Instructor Notes: 1) During the 1970s, fluctuations in the balance of payments were small, but during the 1980s, a large current account deficit arose. 2) That deficit decreased in the late 1980s but increase again after 1991. 3) The capital account balance mirrors the current account balance. 4) When the current account balance is negative, the capital account balance is positive--we borrow from the rest of the world. 5) Fluctuations in the official settlements balance are small in comparison with fluctuations in the current account balance and the capital account balance.
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23 Instructor Notes: 1) Net exports and the government budget deficit move in similar ways with a time lag of two years. 2) If the government sector deficit increases, as it did in 1980-1983 and again in 1990-1992, net exports two years later decrease.
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Instructor Notes: Other things remaining the same, if the exchange rate rises, the quantity of dollars demanded decreases and there is a movement upward along the demand curve for dollars.
40 Instructor Notes: A change in any influence on the quantity of dollars that people plan to buy, other than the exchange rate, brings a change in the demand for dollars.
Instructor Notes: Other things remaining the same, if the exchange rate rises, the quantity of dollars demanded decreases and there is a movement upward along the demand curve for dollars.
53 Instructor Notes: A change in any influence on the quantity of dollars that people plan to sell, other than the exchange rate, brings a change in the supply of dollars.
Instructor Notes: Other things remaining the same, if the exchange rate rises, the quantity of dollars demanded decreases and there is a movement upward along the demand curve for dollars.
Instructor Notes: Along the saving supply curve, the real interest rate changes but all other influences on saving remain the same.
Instructor Notes: Along the saving supply curve, the real interest rate changes but all other influences on saving remain the same.
Instructor Notes: Along the saving supply curve, the real interest rate changes but all other influences on saving remain the same.
Instructor Notes: Along the saving supply curve, the real interest rate changes but all other influences on saving remain the same.
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66 Instructor Notes: 1) Between 1994 and 1995, the dollar depreciated from 100 to 84 yen per dollar. 2) The exchange rate was expected to depreciate, which decreased the demand for dollars and increased the supply.
68 Instructor Notes: 1) Between 1995 and 1997, the dollar appreciated form 84 to 123 yen per dollar. 2) This appreciation occurred because a weak Japanese economy and low interest rates in Japan generated an expectation of a weak yen and a strong dollar. 3) The supply of dollars decreased, the demand for dollars increase, and the dollar rose in value.
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Transcript
1. CHAPTER 20: International Finance
2. <ul><li>Explain what is meant by a balance of trade deficit as well as its importance. </li></ul><ul><li>Explain why the US changed from being a lender to being a borrower in the mid-1980s. </li></ul><ul><li>Explain how the foreign exchange value of the dollar is determined. </li></ul>In this Chapter we will . . .
3. <ul><li>Balance of Payments Accounts </li></ul><ul><li>Definition: the record of all payments from/to residents of a country to or from residents of other countries. </li></ul><ul><li>Categories of the balance of payment accounts: </li></ul><ul><ul><li>1) Current Account : - records payments for imports/exports of goods and services, net interest and other factor payments from abroad, and net unilateral [unrequited] transfers. </li></ul></ul><ul><ul><li>2) Capital Account : - records foreign investments/loans into the US minus US investments/loans abroad. </li></ul></ul><ul><ul><li>3) Official Settlements Account : - records the change in official reserves in the US. </li></ul></ul>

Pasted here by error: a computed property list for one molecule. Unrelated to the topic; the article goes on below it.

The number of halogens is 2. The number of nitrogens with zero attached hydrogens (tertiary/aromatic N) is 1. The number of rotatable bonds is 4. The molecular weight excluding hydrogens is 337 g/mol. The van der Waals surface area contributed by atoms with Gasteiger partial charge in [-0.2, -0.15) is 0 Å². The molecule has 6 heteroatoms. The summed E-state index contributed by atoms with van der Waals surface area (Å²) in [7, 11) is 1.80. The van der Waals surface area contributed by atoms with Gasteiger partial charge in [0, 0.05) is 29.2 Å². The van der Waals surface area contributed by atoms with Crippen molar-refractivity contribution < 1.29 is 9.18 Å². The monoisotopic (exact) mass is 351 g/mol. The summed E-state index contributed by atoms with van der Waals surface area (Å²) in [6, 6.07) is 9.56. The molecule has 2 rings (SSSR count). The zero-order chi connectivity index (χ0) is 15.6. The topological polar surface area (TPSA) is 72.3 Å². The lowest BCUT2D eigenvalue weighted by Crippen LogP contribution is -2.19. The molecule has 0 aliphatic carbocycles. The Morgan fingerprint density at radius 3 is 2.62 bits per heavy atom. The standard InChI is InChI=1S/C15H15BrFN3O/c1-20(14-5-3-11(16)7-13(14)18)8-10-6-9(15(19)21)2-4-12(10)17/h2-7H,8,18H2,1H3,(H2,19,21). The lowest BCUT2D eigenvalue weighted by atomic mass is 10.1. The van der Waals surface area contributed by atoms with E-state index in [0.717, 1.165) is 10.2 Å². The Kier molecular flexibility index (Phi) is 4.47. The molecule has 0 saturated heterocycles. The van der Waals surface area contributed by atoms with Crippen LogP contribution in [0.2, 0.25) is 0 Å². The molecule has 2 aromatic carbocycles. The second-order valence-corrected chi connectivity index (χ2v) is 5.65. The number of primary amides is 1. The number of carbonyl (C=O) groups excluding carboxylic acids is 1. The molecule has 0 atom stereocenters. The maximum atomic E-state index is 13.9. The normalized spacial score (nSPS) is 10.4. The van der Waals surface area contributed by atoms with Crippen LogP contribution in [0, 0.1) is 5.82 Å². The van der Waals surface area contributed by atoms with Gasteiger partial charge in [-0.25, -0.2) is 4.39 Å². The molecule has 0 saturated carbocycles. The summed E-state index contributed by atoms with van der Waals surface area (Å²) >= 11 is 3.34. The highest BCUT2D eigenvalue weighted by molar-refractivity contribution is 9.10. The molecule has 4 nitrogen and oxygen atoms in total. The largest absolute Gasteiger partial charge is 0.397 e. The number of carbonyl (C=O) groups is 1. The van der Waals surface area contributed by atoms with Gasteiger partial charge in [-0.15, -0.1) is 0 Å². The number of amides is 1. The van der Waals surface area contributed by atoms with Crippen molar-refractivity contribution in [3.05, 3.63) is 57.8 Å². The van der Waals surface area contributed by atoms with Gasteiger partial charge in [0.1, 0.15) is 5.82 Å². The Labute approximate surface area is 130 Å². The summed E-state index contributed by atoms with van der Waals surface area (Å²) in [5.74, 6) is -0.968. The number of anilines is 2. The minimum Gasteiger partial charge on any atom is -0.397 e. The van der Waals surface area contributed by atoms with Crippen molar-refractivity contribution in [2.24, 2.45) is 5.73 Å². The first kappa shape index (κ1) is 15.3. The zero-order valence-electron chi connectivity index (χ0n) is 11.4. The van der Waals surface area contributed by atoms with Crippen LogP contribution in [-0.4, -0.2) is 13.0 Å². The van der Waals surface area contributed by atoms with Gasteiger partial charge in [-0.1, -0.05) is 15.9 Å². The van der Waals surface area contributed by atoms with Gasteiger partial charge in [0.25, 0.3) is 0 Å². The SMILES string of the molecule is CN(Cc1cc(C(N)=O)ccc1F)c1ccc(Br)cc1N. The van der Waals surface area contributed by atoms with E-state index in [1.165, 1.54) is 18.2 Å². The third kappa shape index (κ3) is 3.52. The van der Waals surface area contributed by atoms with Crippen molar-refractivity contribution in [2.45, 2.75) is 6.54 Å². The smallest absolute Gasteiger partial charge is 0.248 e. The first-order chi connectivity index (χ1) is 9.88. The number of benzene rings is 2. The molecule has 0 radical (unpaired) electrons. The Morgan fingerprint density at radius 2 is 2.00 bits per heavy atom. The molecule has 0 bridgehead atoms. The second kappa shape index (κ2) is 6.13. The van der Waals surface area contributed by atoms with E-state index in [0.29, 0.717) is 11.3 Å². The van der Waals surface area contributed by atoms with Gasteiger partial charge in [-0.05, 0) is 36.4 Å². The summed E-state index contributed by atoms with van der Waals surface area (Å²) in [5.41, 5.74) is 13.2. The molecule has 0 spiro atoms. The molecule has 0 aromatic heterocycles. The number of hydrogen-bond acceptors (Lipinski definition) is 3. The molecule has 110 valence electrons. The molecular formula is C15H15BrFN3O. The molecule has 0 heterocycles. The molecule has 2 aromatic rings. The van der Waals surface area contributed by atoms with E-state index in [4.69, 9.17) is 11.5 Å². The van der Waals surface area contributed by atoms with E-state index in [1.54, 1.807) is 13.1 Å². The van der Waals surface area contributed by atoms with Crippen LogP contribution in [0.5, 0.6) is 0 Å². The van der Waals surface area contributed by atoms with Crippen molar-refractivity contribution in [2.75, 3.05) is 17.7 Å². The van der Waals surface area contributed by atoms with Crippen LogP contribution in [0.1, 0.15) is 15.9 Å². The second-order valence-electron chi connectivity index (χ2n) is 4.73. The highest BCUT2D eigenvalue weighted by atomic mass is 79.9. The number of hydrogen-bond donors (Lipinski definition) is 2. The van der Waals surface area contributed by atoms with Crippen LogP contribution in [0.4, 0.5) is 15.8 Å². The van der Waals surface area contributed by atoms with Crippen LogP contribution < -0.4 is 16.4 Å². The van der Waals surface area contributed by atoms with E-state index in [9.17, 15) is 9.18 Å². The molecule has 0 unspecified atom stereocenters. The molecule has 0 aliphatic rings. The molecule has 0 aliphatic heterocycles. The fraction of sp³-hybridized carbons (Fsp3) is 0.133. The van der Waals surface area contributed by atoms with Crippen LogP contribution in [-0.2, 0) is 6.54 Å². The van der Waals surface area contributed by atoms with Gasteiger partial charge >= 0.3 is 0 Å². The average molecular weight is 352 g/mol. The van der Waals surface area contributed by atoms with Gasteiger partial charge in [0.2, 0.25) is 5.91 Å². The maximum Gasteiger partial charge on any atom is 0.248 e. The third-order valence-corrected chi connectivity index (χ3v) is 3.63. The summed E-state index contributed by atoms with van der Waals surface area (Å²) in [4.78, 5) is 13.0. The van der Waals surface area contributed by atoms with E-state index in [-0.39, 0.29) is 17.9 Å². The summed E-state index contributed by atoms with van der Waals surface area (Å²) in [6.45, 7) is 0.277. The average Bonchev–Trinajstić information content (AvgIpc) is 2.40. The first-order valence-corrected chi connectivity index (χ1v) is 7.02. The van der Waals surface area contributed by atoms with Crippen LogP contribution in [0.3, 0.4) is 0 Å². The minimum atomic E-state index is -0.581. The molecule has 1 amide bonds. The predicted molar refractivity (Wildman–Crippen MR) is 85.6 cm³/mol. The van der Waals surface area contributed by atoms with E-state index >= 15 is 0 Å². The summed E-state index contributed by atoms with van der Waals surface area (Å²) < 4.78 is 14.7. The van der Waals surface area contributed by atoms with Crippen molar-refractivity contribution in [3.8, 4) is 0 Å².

4. Balance of Payments Accounts <ul><li>The current and capital accounts are financial accounts </li></ul><ul><li>Items therefore enter the accounts according to who gets the payment: exports are positives , because a US resident is paid ; imports are negatives , a foreigner is paid ; investment in the US from abroad is + , spending by Japanese tourists in Orlando is + , etc -- the payment comes in . </li></ul>
5. U.S. Balance of Payments Accounts in 1999, $ billions <ul><li>Current account </li></ul><ul><li>Imports of goods and services -1,221 </li></ul><ul><li>Exports of goods and services +956 </li></ul><ul><li>Net factor income from abroad –18 </li></ul><ul><li>Net transfers (mostly private) –48 </li></ul><ul><li>Current account balance –331 </li></ul><ul><li>Capital account </li></ul><ul><li>Foreign investment in the United States +711 </li></ul><ul><li>U.S. investment abroad -442 </li></ul><ul><li>Statistical discrepancy +12 </li></ul><ul><li>Capital account balance +281 </li></ul><ul><li>Official settlements account </li></ul><ul><li>Increase in official reserves (both US +50 </li></ul><ul><li>and foreign held in the US) </li></ul>
6. The Balance of Payments: 1975-1996
7. <ul><li>Balance of Payments Accounts (cont.) </li></ul><ul><li>The balance of payments accounts add up to zero. </li></ul><ul><ul><li>In 1999 we had a “ trade deficit ” as we imported more goods than we sold abroad (exported). </li></ul></ul><ul><ul><li>We paid for the deficit by: </li></ul></ul><ul><ul><ul><li>1) Borrowing net from abroad which translates into a capital account surplus. </li></ul></ul></ul><ul><ul><ul><li>2) Investing less abroad than foreigners invested in the US. </li></ul></ul></ul>
8. <ul><li>Balance of Payments Accounts (cont.) </li></ul><ul><li>A country that in aggregate over its entire history has borrowed more from the rest of the world than it has lent is a debtor country . </li></ul><ul><ul><li>A partial list of debtor countries : </li></ul></ul><ul><ul><li>- Mexico </li></ul></ul><ul><ul><li>- Brazil </li></ul></ul><ul><ul><li>- The United States </li></ul></ul>
9. <ul><li>Balance of Payments Accounts (cont.) </li></ul><ul><li>Is there any reason to be concerned that the US is a debtor country ? </li></ul><ul><li>- No , if the borrowing is financing investment that is generating economic growth and higher income. </li></ul><ul><li>- Yes , if the money is being used to finance consumption. </li></ul><ul><ul><li>This could result in higher interest payments to foreigners and lower consumption sometime in the future. </li></ul></ul>